The Seven Beauties of Science Fiction

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Csicsery-Ronay, Istvan. The Seven Beauties of Science Fiction. Middletown. CT: Wesleyan UP, 2008. Rev. D. Harlan Wilson, Extrapolation 52.3 (Fall 2011): 392-98, upon which Erlich depends (with e-mail exchange with Csicsery-Ronay and reviewing his Introduction).

The "seven beauties" as listed in the Introduction are "fictive neology, fictive novums, future history, imaginary science, the science-fictional sublime, the science-fictional grotesque, and the Technologiade." Under these categories, Csicsery-Ronay deals mostly with written SF in English — mostly well-known works but others as well — and to a large extent cinema. The section on Future History "single[s] out" William "Gibson and [Bruce] Sterling's The Difference Engine (1989) in a subchapter" on "steampunk" (HDW 395). Wilson notes here four paradigms, "Technorevolutionary, Evolutionary. Unified Evolutionary Field, and Techno-Evolutionary" (HDW p. 395):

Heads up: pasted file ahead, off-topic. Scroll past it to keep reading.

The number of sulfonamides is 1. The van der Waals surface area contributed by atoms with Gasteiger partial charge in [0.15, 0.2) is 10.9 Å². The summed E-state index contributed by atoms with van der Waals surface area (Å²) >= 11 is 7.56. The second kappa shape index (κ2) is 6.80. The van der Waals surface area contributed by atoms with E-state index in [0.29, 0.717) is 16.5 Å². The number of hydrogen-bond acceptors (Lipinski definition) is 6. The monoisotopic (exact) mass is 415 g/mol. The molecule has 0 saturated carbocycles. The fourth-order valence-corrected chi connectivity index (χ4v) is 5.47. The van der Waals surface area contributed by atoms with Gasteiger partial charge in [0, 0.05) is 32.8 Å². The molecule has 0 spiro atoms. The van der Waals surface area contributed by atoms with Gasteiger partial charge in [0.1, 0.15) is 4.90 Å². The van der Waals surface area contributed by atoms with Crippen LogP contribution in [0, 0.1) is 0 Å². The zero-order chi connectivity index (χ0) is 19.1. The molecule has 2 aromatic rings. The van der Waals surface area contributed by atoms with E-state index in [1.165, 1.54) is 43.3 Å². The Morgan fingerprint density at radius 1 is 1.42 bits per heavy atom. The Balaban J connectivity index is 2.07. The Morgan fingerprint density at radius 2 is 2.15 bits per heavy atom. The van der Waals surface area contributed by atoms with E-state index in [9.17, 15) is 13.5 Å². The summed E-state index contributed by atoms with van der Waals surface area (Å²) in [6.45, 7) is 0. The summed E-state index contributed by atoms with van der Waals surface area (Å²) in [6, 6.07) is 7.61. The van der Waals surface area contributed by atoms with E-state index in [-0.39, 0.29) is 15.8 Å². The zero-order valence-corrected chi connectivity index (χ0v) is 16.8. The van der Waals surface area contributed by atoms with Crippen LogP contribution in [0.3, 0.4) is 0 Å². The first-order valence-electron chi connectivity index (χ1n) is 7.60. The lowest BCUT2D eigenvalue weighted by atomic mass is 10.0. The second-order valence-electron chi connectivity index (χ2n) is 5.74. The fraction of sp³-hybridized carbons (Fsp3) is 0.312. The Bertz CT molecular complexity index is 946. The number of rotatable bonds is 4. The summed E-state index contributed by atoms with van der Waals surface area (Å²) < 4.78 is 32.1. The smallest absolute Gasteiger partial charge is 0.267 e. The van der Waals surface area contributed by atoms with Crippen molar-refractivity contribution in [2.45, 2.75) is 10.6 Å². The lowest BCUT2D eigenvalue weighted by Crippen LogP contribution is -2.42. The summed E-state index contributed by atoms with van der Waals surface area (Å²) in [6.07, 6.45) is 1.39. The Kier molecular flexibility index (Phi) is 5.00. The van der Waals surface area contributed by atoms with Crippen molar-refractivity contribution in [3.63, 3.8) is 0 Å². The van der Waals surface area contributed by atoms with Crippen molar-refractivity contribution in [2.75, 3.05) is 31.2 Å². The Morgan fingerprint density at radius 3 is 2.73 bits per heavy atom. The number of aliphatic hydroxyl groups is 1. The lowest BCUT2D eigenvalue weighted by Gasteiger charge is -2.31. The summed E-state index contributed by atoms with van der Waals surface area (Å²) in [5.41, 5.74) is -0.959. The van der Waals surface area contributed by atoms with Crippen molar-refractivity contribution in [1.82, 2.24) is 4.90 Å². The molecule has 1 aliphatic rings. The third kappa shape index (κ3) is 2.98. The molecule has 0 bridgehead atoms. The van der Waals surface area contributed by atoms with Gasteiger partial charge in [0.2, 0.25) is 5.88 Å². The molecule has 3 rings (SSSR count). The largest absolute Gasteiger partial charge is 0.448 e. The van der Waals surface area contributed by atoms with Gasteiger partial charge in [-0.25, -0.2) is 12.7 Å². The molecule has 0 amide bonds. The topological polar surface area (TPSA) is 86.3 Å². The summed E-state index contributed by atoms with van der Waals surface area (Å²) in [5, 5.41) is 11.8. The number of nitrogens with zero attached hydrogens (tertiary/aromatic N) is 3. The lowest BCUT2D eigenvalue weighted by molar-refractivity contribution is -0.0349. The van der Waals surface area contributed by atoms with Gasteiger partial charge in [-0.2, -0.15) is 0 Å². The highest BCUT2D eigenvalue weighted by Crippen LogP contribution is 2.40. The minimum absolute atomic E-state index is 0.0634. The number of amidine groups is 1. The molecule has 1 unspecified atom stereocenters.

Technorevolutionary: Nature dominated by civilization, associated with utopias. 
Techno-evolution, according to Wilson, embedding a brief quotation from Csicsery-Ronay, "essentially combines [the … Technorevolutionary] with [the … Evolutionary] showing how '[v]ia evolution, technology has gained its own history analogous to natures' (91)." 

The final part of Seven Beauties is on "The Technologiade" which Wilson has as SF "that attempts to colonize the universe via technological aggression" and quotes Csicsery-Ronay as "'the epic of the struggle surrounding the transformation of the cosmos into a technological regime'", seen in "'the expansive space opera and the intensive techno-Robinsonade (217), i.e., works on the model of Daniel Defoe's Robinson Crusoe (1719).[1][2]

CAUTION: The Wilson review misspells "Csicsery" in "Csicsery-Ronay"; Erlich has copied and pasted the name from an e-mail signature, so the spelling here should be correct.

RDE, Initial Compiler, 23, 25Aug18